Jun 12, 2013 12:47 PMBy Carol Moran The Southampton Town Zoning Board of Appeals has delayed ruling on whether to grant a variance that would legalize a Hampton Bays motel that has been illegally operating as an apartment complex for more than a decade.
The board was poised to decide on the request at its last meeting on Thursday, June 6, but decided instead to reopen the public hearing on the application at the request of John Bennett, the attorney representing the applicants, Domenico and Vincenza Iadevaia, who own the Tiana Pines Garden Apartments. Mr. Bennett submitted a letter to the board three days prior to last week’s meeting, asking that the application be reopened so he could submit a “condition of approval in the event the board grants the requested variance.”
When reached on Friday, Mr. Bennett declined to share any details about the condition he is now seeking, stating that it would be “premature” to do so. He added that he would discuss it at the zoning board meeting on Thursday, July 18.
Eric Bregman, the attorney for the Concerned Citizens of Hampton Bays, a civic association that opposes the conversion, also declined to comment on the delay when reached this week.
Mr. Bennett said he asked Mr. Bregman at last week’s meeting whether he would consent to delaying the decision and reopening the application, and Mr. Bregman refused to do so.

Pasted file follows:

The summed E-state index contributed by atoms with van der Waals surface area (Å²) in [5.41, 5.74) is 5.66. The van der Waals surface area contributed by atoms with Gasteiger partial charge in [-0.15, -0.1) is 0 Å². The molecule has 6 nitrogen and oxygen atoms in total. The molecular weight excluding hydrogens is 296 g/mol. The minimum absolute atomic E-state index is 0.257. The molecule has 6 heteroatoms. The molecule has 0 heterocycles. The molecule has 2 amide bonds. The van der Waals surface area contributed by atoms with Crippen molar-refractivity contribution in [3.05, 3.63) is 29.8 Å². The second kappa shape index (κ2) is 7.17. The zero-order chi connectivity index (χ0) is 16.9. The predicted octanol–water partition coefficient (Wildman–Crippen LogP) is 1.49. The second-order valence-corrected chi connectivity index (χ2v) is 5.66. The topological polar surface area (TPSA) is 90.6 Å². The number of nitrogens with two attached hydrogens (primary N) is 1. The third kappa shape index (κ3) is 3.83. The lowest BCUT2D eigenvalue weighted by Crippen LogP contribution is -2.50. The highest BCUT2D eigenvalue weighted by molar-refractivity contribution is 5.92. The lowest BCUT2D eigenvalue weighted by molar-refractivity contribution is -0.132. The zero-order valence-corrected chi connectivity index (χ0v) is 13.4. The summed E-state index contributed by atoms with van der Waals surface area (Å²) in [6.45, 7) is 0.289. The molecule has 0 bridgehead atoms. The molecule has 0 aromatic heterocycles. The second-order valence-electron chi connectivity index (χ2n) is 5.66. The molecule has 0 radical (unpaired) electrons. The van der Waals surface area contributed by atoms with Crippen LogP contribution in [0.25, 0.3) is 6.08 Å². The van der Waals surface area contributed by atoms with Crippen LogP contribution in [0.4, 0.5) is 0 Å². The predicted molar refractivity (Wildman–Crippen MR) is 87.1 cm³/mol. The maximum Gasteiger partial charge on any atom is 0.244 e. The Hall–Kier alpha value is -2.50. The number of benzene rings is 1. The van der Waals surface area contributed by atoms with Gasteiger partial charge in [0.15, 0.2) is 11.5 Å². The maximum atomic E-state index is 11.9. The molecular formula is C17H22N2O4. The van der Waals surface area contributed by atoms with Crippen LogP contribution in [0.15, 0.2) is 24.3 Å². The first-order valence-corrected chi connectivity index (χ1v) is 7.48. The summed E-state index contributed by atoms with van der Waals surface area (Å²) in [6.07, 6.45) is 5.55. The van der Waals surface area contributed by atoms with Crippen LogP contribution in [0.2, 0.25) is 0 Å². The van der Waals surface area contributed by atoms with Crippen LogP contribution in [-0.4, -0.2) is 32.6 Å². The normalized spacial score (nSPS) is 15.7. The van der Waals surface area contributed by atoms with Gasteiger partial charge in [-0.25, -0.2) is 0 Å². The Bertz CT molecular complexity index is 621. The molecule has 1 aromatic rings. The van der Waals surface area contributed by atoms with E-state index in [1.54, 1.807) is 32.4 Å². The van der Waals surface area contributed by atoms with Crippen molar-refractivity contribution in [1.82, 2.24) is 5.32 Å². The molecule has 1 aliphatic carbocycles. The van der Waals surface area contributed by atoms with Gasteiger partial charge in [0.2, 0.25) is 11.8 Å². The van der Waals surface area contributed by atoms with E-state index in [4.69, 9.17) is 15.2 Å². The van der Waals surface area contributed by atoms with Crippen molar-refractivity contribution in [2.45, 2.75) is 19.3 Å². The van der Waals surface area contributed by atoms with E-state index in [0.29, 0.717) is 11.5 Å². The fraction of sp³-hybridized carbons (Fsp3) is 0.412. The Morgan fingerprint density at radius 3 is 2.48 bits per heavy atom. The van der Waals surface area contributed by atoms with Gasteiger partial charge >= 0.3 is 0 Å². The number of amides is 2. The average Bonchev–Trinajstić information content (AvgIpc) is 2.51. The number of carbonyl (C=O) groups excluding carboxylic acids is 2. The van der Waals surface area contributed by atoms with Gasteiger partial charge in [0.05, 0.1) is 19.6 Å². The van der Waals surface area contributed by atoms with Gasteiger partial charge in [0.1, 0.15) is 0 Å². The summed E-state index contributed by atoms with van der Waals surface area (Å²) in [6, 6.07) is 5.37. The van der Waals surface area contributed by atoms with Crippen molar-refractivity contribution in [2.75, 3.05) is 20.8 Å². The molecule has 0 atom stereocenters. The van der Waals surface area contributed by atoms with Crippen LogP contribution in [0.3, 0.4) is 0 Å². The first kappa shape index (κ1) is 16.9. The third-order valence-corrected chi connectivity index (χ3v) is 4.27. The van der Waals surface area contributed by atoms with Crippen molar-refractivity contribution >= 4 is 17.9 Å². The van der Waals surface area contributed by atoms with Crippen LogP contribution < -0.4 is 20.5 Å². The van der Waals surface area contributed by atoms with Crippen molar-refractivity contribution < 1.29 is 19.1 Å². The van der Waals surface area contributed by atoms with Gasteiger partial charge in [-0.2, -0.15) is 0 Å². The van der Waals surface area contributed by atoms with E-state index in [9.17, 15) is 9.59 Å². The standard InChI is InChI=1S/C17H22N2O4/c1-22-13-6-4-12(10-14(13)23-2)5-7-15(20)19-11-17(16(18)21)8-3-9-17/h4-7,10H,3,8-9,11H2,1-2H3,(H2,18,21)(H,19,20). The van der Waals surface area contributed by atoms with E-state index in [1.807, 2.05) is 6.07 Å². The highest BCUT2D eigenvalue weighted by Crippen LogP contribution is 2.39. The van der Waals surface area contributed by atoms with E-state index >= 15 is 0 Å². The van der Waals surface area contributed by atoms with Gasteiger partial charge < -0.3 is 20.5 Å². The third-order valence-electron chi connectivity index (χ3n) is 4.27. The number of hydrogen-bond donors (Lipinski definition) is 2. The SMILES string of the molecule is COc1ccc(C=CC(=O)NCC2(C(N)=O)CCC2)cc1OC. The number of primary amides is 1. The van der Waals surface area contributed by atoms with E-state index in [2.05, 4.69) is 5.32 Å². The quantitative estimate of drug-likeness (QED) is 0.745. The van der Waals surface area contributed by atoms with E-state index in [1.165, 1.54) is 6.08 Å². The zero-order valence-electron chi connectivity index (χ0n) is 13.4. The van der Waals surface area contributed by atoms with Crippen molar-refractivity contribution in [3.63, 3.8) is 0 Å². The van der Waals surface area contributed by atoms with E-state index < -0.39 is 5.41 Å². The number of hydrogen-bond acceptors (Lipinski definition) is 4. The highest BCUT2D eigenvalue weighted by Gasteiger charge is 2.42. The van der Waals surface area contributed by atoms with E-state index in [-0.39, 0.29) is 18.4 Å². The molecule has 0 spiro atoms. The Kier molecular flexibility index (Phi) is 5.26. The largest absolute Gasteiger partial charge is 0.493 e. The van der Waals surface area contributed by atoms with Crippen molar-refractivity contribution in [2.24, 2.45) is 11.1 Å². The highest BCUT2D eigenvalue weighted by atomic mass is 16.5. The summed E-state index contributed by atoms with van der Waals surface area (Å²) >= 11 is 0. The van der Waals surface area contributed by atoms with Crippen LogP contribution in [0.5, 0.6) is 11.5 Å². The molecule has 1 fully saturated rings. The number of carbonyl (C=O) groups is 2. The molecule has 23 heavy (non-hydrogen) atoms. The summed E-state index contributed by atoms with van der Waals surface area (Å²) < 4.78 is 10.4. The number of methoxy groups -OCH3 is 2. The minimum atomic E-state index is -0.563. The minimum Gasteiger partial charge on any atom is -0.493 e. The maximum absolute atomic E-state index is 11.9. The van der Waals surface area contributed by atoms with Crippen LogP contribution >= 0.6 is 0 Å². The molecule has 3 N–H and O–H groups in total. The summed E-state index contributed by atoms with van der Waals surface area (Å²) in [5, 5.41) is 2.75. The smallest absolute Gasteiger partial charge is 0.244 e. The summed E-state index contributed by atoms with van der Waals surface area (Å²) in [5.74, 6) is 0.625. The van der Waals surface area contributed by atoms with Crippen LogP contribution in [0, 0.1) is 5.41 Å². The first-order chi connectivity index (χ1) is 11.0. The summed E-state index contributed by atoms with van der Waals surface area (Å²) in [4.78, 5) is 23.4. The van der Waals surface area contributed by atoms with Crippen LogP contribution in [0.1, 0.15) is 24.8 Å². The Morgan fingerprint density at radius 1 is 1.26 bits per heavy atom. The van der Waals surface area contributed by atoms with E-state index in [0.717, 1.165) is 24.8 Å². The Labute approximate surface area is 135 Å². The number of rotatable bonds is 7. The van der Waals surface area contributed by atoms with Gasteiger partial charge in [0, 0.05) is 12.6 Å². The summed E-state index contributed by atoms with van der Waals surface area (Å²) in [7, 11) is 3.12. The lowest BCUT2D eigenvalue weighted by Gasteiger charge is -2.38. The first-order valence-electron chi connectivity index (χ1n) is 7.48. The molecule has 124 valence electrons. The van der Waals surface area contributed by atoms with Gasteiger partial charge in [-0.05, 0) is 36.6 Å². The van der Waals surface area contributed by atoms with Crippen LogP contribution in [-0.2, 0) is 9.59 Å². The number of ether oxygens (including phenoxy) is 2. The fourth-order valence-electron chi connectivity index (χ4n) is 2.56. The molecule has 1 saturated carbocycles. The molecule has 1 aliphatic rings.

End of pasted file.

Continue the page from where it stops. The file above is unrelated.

All members of the public will be able to share their opinion about the application during next month’s meeting. Adam Grossman, vice chairman of the ZBA, said he expects a decision to be ready in August.
The 1-acre property is zoned Highway Business, which does not permit motels or apartments. Mr. Bennett has argued that the business, which was originally approved by the town as a motel, predates modern zoning and that, back then, the old zoning did not differentiate between motels and apartments, meaning that the variance should be granted.
Mr. Bregman, meanwhile, has argued that there is a “common sense” difference between an apartment, which is a year-round home, and a motel unit, where people stay for a short period of time while visiting or on vacation. The code, he added, defines homes as “dwellings” but does not use that term to describe motel rooms.
Members of the Concerned Citizens of Hampton Bays have stated that they fear the conversion would place a heavier burden on their hamlet, which already struggles with its high density.